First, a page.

The report Remuneration of Public Service and State sector chief executives as at 30 June 2015 is provided here in PDF and Excel format, attached to the right under 'Related resources'

More women senior leaders in State sector, while CE pay remains in check - Media statement from Iain Rennie, State Services Commissioner, 26 November 2015

Further information:

Overview

Public Service (See Table 1)

  • Under the State Sector Act 1988, the State Services Commissioner (the Commissioner) is the employer of most Public Service CEs and is responsible for their appointment and performance management, and the setting and reviewing of their terms and conditions of employment.  This excludes those CEs whose remuneration is set by the Remuneration Authority, which includes the CEs of the State Services Commission, the Crown Law Office and the Government Communications Security Bureau.
  • The framework for remuneration for Public Service CEs is set with a view to the movements in the rest of the State sector workforce.  This provided for increases of between 1% and 5%, depending on performance and position in range.  Public Service CEs in general only have their remuneration reviewed once during a term of more than three years.
  • In 2014/15, the median increase to Target Remuneration for Public Service CEs (excluding those whose remuneration is set by the Remuneration Authority) was 2.0%, and the average was 1.7%.  This is based on movements ranging from 0% to 4% for the 10 CEs who received a remuneration review during the year, which translates to an average increase of 0.7% across all CEs.  This compares to an average increase in remuneration in the 2013/14 year of 2.8%.
    In addition, in 2014/15 CEs received the following portion of their at risk components (based on performance in the 2013/14 year):
    • 17 of the 23 eligible CEs (74%) received their full 10% earn back component, and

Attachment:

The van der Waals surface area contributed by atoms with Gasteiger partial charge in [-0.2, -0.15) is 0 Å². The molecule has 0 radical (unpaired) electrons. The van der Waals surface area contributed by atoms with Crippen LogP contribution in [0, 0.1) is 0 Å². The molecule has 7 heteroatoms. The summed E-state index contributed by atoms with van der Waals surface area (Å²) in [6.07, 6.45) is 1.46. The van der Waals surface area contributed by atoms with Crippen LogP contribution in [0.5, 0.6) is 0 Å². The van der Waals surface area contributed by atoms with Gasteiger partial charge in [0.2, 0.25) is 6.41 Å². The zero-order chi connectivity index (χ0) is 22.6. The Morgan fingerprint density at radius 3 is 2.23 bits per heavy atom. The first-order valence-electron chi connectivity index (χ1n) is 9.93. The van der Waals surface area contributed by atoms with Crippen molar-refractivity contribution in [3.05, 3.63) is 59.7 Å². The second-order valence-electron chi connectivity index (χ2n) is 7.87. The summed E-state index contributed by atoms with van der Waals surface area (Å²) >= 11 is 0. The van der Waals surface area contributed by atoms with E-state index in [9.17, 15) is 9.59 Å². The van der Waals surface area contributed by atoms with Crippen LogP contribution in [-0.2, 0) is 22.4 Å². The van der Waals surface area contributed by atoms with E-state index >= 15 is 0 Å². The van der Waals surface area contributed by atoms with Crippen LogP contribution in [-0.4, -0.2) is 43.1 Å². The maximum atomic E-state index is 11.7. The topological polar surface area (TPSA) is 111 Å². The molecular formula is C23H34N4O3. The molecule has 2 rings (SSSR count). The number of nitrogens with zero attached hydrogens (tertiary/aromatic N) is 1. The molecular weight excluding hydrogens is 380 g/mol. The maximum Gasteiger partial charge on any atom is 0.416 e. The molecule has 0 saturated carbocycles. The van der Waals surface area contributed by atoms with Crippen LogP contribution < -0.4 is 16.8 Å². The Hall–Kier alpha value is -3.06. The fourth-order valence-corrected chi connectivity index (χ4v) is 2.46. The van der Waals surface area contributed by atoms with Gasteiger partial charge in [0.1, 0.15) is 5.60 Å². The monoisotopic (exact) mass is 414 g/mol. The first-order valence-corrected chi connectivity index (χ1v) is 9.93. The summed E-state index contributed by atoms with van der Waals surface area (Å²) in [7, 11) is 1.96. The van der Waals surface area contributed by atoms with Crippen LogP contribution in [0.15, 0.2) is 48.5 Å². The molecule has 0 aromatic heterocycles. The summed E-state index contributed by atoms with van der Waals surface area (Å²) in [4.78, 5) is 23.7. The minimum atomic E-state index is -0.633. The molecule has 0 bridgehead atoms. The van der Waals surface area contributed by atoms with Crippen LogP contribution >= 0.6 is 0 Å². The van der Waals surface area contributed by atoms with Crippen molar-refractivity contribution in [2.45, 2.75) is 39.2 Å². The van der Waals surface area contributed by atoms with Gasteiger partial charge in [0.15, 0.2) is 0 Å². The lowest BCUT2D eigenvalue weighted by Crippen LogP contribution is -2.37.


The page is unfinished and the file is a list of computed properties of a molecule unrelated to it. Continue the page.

• Only 5 CEs received a portion of the 15% exceptional performance component, ranging from 3% to 5%.  Actual payments ranged from $7,412 to $12,354 as they were pro-rated for the six months from 1 January to 30 June 2014.
  • The appropriation for Public Service CE remuneration is capped by the Government and the State Services Commissioner allocates within this.  Appropriation and actual spend are at around the same level as they were in 2008/09.  In 2014/15 the spend was $12.189m, $1.413m below the cap.
  • As at 30 June 2015, the base salary of a Public Service CE was, on average, 5.7 times the average pay for staff of the department.  This has remained relatively stable over the last four years. 
  • Some CE roles will receive lower remuneration than second tier managers (often in larger departments) because remuneration is based on the size of the job and the individual’s overall level of responsibility. 

Crown entities (see Tables 2-4)

  • Crown entity chief executive (CE) remuneration is set by Crown entity boards after consultation with the Commissioner.  District Health Board (DHB) and Tertiary Education Institution (TEI) CE remuneration requires the concurrence of the State Services Commissioner.  CE remuneration for other statutory Crown entities requires consultation with the State Services Commission (SSC) and, in cases of disagreement with SSC, with Ministers.
  • The Commissioner provides all board chairs with guidance when considering increases to CE remuneration which is also consistent with remuneration movements in the broader State sector workforce.  This indicates the Commissioner’s expectations for reasonable increases, taking into account individual performance, and a chief executive’s position in a remuneration range.  The guidance indicated increases for CEs meeting expectations of between 2% and 3%.
  • Overall actual remuneration movements were in line with the Commissioner’s guidance.  The median percentage increase for all Crown entity CEs in 2014/15 was 2.5%, which was similar to increases in 2013/14, and in line with the combined effect of salary progression and collective agreement settlements during the period.
  • CE remuneration is based on job sizing measured by independent consultants.  As is the case every year, some CEs receive additional increases to recognise job size increases.  This was the case for 8 CEs during 2014/15.  When these additional increases are excluded, the median increase overall is reduced to 2.2%.   The increases for the different types of Crown entities are summarised in the table below.

Remuneration Authority Jurisdiction (see Table 5)

  • The Remuneration Authority reviews the remuneration of all positions in its jurisdiction every year.  The pay scale established by the Remuneration Authority for the 2014/15 year exhibited increases between 1.9% and 4.0% over the previous year.

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